Under the Disabled Military Child Protection Act signed into law last year by President Obama, a military parent can now provide a survivor benefit for a disabled child and have the benefit paid to the child’s special needs trust. “Disabled child” includes an adult disabled child whose disability began while as a child. The result is that military survivor benefits can be paid to disabled child’s special needs trust without interfering with the child’s eligibility for governmental programs such as Supplemental Security Income (SSI) or Medicaid.
Military members have several options to provide for a spouse or dependent child at the member’s retirement or death. Under the Survivor Benefits Plan (SBP) one option pays up to 55% of the member’s retirement pay to a spouse and/or dependent child when the retiree dies. Until the passage of the above law, benefits could only be paid to a “person,” and the Department of Defense did not include within that word’s definition a special needs trust for a child with disabilities. The effect was that for disabled children on SSI or Medicaid, receipt of SBP income payments directly to him/her would offset the SSI benefit. If the SBP payment exceeded the SSI benefit the child would lose SSI and also much needed Medicaid health care and community support benefits.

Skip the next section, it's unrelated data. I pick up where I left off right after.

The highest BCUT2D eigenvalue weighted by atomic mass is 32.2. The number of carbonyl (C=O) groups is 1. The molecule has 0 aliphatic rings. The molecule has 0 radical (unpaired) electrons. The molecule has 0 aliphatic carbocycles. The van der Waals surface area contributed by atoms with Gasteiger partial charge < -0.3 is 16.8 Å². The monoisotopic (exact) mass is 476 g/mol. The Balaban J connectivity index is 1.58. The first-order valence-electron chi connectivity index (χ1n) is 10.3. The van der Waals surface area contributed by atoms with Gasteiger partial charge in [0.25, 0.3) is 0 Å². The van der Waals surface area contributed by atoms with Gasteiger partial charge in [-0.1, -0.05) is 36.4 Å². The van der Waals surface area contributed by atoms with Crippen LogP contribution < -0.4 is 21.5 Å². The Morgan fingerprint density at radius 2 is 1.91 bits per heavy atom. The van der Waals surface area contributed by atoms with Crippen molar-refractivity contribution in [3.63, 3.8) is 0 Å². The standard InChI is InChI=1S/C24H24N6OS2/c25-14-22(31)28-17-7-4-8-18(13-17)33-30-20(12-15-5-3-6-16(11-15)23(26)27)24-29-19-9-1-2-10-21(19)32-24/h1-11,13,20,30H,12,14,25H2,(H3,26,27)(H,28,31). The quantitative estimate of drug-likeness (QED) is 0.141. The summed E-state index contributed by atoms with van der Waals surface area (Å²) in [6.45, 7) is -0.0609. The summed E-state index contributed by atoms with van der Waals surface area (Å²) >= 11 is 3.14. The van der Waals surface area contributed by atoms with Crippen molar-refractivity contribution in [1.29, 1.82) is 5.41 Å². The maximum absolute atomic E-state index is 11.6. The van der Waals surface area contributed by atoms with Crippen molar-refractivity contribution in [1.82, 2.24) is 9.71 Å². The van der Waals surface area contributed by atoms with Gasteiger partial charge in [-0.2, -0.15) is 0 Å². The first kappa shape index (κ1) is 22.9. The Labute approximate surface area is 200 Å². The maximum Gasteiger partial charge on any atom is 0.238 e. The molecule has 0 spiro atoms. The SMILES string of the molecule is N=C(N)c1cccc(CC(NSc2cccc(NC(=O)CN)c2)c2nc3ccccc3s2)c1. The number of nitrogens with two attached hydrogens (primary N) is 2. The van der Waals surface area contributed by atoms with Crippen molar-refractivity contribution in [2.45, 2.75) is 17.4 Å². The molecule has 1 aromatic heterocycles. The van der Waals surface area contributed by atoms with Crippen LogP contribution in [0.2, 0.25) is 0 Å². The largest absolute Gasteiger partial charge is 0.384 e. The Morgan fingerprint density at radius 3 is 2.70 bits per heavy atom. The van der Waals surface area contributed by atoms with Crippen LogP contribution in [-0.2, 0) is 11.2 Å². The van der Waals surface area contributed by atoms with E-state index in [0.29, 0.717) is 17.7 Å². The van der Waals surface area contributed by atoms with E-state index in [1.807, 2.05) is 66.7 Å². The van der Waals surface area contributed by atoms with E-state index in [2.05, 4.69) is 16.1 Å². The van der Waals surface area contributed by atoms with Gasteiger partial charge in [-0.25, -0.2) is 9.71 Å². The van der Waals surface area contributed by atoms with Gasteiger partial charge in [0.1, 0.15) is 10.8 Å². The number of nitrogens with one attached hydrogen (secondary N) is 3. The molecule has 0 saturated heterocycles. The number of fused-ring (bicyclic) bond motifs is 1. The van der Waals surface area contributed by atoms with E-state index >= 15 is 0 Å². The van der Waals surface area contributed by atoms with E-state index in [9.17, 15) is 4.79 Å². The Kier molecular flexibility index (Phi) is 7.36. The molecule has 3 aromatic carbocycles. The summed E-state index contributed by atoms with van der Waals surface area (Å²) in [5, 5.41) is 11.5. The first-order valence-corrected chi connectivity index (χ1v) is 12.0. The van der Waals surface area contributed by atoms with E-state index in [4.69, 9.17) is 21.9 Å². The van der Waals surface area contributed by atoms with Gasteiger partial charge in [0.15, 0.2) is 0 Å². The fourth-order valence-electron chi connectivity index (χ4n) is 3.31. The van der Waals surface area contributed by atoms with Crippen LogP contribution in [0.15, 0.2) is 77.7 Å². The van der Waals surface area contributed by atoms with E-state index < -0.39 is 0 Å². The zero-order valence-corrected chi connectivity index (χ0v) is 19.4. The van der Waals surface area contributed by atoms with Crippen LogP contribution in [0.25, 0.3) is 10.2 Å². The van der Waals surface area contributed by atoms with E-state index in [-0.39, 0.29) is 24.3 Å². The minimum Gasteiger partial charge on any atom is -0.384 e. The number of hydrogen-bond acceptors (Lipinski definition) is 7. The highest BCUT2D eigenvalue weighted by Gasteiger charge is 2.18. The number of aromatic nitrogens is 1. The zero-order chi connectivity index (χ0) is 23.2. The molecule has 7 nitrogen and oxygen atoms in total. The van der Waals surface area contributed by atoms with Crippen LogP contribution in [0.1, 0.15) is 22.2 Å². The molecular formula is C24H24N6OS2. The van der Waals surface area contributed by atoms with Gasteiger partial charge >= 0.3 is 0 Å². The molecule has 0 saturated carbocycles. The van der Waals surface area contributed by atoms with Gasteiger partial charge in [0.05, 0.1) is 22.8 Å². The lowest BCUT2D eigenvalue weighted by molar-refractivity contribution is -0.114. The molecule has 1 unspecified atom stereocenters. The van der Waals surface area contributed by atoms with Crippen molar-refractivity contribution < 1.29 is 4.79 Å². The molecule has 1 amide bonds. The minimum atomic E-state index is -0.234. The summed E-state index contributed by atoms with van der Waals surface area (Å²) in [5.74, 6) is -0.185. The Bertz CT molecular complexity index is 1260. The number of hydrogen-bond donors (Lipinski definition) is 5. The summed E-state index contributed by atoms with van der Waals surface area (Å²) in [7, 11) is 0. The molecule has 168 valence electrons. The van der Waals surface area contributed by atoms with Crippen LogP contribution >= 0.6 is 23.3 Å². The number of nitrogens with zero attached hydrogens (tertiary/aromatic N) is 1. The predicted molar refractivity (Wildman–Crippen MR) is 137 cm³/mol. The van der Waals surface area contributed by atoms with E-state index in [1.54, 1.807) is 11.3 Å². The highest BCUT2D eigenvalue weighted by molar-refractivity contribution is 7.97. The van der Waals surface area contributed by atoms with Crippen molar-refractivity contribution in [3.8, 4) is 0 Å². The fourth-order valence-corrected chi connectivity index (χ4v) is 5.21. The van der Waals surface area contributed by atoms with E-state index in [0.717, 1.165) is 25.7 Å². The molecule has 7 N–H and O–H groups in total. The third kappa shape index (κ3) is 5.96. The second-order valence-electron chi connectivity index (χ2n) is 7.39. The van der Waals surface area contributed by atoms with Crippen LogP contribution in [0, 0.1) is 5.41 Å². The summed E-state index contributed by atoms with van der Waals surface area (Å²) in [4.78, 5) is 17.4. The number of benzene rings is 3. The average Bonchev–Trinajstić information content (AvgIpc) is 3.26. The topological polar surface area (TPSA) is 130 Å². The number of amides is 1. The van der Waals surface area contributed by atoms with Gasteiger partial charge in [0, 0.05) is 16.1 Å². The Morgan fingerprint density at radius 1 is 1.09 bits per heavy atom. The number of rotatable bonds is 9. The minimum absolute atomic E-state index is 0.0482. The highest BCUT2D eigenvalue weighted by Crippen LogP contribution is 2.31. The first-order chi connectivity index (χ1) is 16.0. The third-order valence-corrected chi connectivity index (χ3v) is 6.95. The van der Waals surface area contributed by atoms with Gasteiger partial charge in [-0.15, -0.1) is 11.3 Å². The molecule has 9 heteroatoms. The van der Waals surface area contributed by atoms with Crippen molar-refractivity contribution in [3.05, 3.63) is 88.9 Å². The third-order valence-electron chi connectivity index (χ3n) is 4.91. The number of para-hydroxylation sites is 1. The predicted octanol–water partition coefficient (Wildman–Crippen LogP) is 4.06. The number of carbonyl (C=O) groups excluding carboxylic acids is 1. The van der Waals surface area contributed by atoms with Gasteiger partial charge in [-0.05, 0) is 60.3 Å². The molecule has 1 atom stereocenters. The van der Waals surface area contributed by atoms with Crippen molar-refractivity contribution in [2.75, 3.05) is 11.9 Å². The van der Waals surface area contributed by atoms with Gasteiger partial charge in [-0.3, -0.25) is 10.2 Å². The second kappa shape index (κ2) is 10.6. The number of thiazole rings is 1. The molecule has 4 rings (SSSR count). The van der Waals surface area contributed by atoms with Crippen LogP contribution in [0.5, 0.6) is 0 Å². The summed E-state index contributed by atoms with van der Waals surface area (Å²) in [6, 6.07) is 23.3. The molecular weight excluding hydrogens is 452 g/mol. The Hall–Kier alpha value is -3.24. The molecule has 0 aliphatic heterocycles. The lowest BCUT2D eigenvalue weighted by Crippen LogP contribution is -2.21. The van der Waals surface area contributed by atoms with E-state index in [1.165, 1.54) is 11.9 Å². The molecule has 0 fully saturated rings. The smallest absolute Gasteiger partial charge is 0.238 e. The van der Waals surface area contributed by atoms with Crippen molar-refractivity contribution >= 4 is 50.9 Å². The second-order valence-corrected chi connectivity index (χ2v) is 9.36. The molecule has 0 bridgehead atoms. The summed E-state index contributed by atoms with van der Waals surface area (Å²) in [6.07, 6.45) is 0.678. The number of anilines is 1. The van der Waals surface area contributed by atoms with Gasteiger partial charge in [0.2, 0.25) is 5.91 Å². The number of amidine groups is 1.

The Disabled Military Child Act authorizes military parents to elect that SBP benefits for a disabled child be assigned to a special needs trust. The trust must be a first party (also known as a self-settled trust) and the trust must provide for reimbursement to the Medicaid program upon the death of the disabled child to the extent of Medicaid benefits received by the child during his/her lifetime.